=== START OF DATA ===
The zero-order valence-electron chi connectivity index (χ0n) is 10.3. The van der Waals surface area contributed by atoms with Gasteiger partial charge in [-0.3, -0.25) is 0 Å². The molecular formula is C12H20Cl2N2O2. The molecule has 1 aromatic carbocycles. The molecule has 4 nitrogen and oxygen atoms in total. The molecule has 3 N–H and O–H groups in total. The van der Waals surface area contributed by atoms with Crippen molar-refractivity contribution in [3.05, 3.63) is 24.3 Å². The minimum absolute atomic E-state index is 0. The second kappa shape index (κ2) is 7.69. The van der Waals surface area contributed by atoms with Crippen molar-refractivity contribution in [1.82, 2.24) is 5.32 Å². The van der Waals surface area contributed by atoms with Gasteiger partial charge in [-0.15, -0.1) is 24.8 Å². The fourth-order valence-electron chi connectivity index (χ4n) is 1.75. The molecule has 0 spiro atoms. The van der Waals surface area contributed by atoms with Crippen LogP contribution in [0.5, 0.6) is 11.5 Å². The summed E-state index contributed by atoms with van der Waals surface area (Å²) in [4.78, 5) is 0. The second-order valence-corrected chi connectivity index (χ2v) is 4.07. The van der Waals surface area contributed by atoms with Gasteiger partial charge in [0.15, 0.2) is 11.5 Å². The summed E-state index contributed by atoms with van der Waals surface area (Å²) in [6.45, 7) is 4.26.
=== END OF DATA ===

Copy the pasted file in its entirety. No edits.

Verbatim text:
The zero-order valence-electron chi connectivity index (χ0n) is 10.3. The van der Waals surface area contributed by atoms with Gasteiger partial charge in [-0.3, -0.25) is 0 Å². The molecular formula is C12H20Cl2N2O2. The molecule has 1 aromatic carbocycles. The molecule has 4 nitrogen and oxygen atoms in total. The molecule has 3 N–H and O–H groups in total. The van der Waals surface area contributed by atoms with Crippen molar-refractivity contribution in [3.05, 3.63) is 24.3 Å². The minimum absolute atomic E-state index is 0. The second kappa shape index (κ2) is 7.69. The van der Waals surface area contributed by atoms with Crippen molar-refractivity contribution in [1.82, 2.24) is 5.32 Å². The van der Waals surface area contributed by atoms with Gasteiger partial charge in [-0.15, -0.1) is 24.8 Å². The fourth-order valence-electron chi connectivity index (χ4n) is 1.75. The molecule has 0 spiro atoms. The van der Waals surface area contributed by atoms with Crippen LogP contribution in [0.5, 0.6) is 11.5 Å². The summed E-state index contributed by atoms with van der Waals surface area (Å²) in [4.78, 5) is 0. The second-order valence-corrected chi connectivity index (χ2v) is 4.07. The van der Waals surface area contributed by atoms with Gasteiger partial charge in [0.15, 0.2) is 11.5 Å². The summed E-state index contributed by atoms with van der Waals surface area (Å²) in [6.45, 7) is 4.26.